A new grove of trees commemorating Virginia Tech’s Sesquicentennial on the Blacksburg campus can be found on the western edge of the Drillfield for future generations of Hokies to gather, reflect, and celebrate the university’s resiliency.

A collaborative effort among many university groups, including the Division of Campus Planning, Infrastructure, and Facilities; College of Natural Resources and Environment; College of Architecture, Arts, and Design; Communications and Marketing; Advancement; and more, the sesquicentennial grove will leave a lasting impact on Virginia Tech for the next 150 years and beyond. 

Reminiscent of the university’s sesquicentennial theme of honoring the past, celebrating the present, and looking forward to the future, the grove will offer a new setting for research, education, and recreation on the Blacksburg campus.

“Trees have been used throughout history to mark important places and events. They have served as early boundary lines and property borders, demarcated a particular year that an event happened through their growth rings, and become symbols of causes and celebrations,” said Paul Winistorfer, dean of the College of Natural Resources and Environment. “Many of the trees around Cheatham Hall were planted to honor our graduating classes, the sycamore sapling planted across from the Lyric Theatre memorializes a very old sycamore used as a wayfinding marker, and the Merry Oak has long been treasured by enslaved people at Smithfield Plantation and their descendants.”

When the Sesquicentennial Planning Committee was looking for ideas to commemorate this historic anniversary, Winistorfer suggested planting a tree in honor of each academic college, an idea that germinated into the sesquicentennial grove. “I’m really excited and pleased that this grove of trees was planted to commemorate our anniversary. I look forward to seeing it grow, mature, and flourish in the decades to come — as has this great university,” said Winistorfer.

“The sesquicentennial grove is a perfect way to symbolize the celebration of our 150th anniversary. The trees will offer a lasting and visible legacy, changing and growing over time just like the university,” said Rosemary Blieszner, chair of the Sesquicentennial Steering Committee and interim dean of the College of Architecture, Arts, and Design. “I am grateful for the contributions and guidance from colleagues in the Division of Campus Planning, Infrastructure, and Facilities in extending the sesquicentennial celebration to our beautiful campus.”

The grove includes several dozen trees from a variety of native species.

“These new trees represent our commitment to the future,” said Jamie King, university arborist. “They were selected carefully for their tolerance of the altered soils, heat, and pressure from human activity on urbanized sites. These species are also prepared for the climate we can expect in the near future. Many of these trees are native to areas south and east of Blacksburg, where temperatures are warmer and periods of rain and drought are more intense.” 

The sesquicentennial grove was planted in early December using thoughtful and sustainable planting practices to encourage healthy tree growth.

“Planting trees in the dormant season in this region is significantly less stressful on their roots than the rest of the year. The reduced risk of heat and drought during the winter also make this a beneficial time of the year for planting trees,” said King.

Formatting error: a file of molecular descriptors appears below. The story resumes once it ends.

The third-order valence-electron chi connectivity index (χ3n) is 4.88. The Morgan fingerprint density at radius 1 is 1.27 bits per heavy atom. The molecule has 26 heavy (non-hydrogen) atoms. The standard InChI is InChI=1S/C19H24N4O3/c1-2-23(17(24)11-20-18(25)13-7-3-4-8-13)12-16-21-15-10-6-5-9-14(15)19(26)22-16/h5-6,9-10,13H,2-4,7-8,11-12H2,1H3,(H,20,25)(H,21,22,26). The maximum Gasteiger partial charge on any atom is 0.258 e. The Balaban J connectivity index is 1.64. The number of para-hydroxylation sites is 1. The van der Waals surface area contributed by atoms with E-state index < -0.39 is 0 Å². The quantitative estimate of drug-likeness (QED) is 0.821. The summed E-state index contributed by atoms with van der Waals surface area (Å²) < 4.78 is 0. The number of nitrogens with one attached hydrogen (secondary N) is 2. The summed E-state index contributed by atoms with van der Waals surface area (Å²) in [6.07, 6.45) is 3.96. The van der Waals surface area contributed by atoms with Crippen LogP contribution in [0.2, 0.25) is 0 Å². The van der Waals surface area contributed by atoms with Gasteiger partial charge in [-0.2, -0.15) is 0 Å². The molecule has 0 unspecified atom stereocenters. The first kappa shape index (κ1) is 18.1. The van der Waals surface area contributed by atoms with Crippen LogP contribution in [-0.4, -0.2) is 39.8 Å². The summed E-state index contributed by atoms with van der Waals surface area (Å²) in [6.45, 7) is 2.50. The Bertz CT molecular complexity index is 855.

The sesquicentennial grove is just another example of the ways the Division of Campus Planning, Infrastructure, and Facilities is continuing to increase the tree canopy of the Blacksburg campus to help achieve goals set forth in the university’s Climate Action Commitment. 

“Urban forests are the front line of defense against the adverse effects of climate change, and these trees represent Virginia Tech’s dedication to our climate action commitment,” said King. “This grove presents an opportunity to improve human health and well-being, offset campus carbon emissions, and provide many other ecological benefits to our community - all while creating a beautiful space for Hokies to live, learn, work, and play for years to come.” 

In alignment with reforestation strategies set forth in the campus master plan, the sesquicentennial grove supports carbon sequestration, enhanced stormwater management, erosion control and water quality protection, increased species diversity, and reduced water consumption and energy expenditure for grounds maintenance.

Located at the symbolic heart of the Blacksburg campus, the sesquicentennial grove is an example of environmental stewardship that heightens public awareness of the relationship between human society and the natural environment. 

“The Drillfield serves as the university’s primary organizing landscape space and symbolic center of the Blacksburg campus,” said Jack Rosenberger, campus landscape architect. “The existing informal arrangement of ornamental and canopy trees around the perimeter of the Drillfield makes this a natural fit for the sesquicentennial grove. With this project, we are able to reinforce the existing character of the Drillfield and showcase support for the university’s Climate Action Commitment through the expansion of a diverse and resilient tree canopy which current and future Hokies and campus visitors can enjoy.”

The sesquicentennial grove is on the western edge of the Drillfield. Map by the Division of Campus Planning, Infrastructure, and Facilities.
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